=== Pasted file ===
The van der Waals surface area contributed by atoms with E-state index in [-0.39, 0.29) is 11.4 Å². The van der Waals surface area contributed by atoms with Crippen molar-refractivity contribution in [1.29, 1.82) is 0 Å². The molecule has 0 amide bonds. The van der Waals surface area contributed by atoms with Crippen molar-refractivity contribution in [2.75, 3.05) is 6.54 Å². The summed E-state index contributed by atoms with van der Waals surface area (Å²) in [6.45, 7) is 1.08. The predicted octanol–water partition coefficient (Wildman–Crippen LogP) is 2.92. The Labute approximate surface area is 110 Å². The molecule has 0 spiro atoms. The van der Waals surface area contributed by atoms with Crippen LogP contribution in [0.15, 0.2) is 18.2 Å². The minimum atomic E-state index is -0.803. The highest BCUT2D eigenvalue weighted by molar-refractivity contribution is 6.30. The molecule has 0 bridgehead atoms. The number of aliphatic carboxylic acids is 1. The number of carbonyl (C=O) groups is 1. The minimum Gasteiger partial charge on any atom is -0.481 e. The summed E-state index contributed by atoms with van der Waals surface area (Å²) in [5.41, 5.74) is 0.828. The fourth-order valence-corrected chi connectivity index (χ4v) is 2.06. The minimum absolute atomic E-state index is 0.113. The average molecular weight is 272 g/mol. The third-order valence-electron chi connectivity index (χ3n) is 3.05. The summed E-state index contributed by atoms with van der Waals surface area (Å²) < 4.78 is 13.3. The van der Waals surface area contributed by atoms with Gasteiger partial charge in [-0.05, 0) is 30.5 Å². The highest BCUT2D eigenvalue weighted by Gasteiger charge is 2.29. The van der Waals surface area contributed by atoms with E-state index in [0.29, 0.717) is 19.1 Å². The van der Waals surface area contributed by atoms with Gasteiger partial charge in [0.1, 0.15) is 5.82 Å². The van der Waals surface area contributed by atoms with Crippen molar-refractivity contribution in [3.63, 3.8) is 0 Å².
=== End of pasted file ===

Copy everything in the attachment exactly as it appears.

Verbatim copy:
The van der Waals surface area contributed by atoms with E-state index in [-0.39, 0.29) is 11.4 Å². The van der Waals surface area contributed by atoms with Crippen molar-refractivity contribution in [1.29, 1.82) is 0 Å². The molecule has 0 amide bonds. The van der Waals surface area contributed by atoms with Crippen molar-refractivity contribution in [2.75, 3.05) is 6.54 Å². The summed E-state index contributed by atoms with van der Waals surface area (Å²) in [6.45, 7) is 1.08. The predicted octanol–water partition coefficient (Wildman–Crippen LogP) is 2.92. The Labute approximate surface area is 110 Å². The molecule has 0 spiro atoms. The van der Waals surface area contributed by atoms with Crippen LogP contribution in [0.15, 0.2) is 18.2 Å². The minimum atomic E-state index is -0.803. The highest BCUT2D eigenvalue weighted by molar-refractivity contribution is 6.30. The molecule has 0 bridgehead atoms. The number of aliphatic carboxylic acids is 1. The number of carbonyl (C=O) groups is 1. The minimum Gasteiger partial charge on any atom is -0.481 e. The summed E-state index contributed by atoms with van der Waals surface area (Å²) in [5.41, 5.74) is 0.828. The fourth-order valence-corrected chi connectivity index (χ4v) is 2.06. The minimum absolute atomic E-state index is 0.113. The average molecular weight is 272 g/mol. The third-order valence-electron chi connectivity index (χ3n) is 3.05. The summed E-state index contributed by atoms with van der Waals surface area (Å²) < 4.78 is 13.3. The van der Waals surface area contributed by atoms with Gasteiger partial charge in [-0.05, 0) is 30.5 Å². The highest BCUT2D eigenvalue weighted by Gasteiger charge is 2.29. The van der Waals surface area contributed by atoms with E-state index in [0.29, 0.717) is 19.1 Å². The van der Waals surface area contributed by atoms with Gasteiger partial charge in [0.1, 0.15) is 5.82 Å². The van der Waals surface area contributed by atoms with Crippen molar-refractivity contribution in [3.63, 3.8) is 0 Å².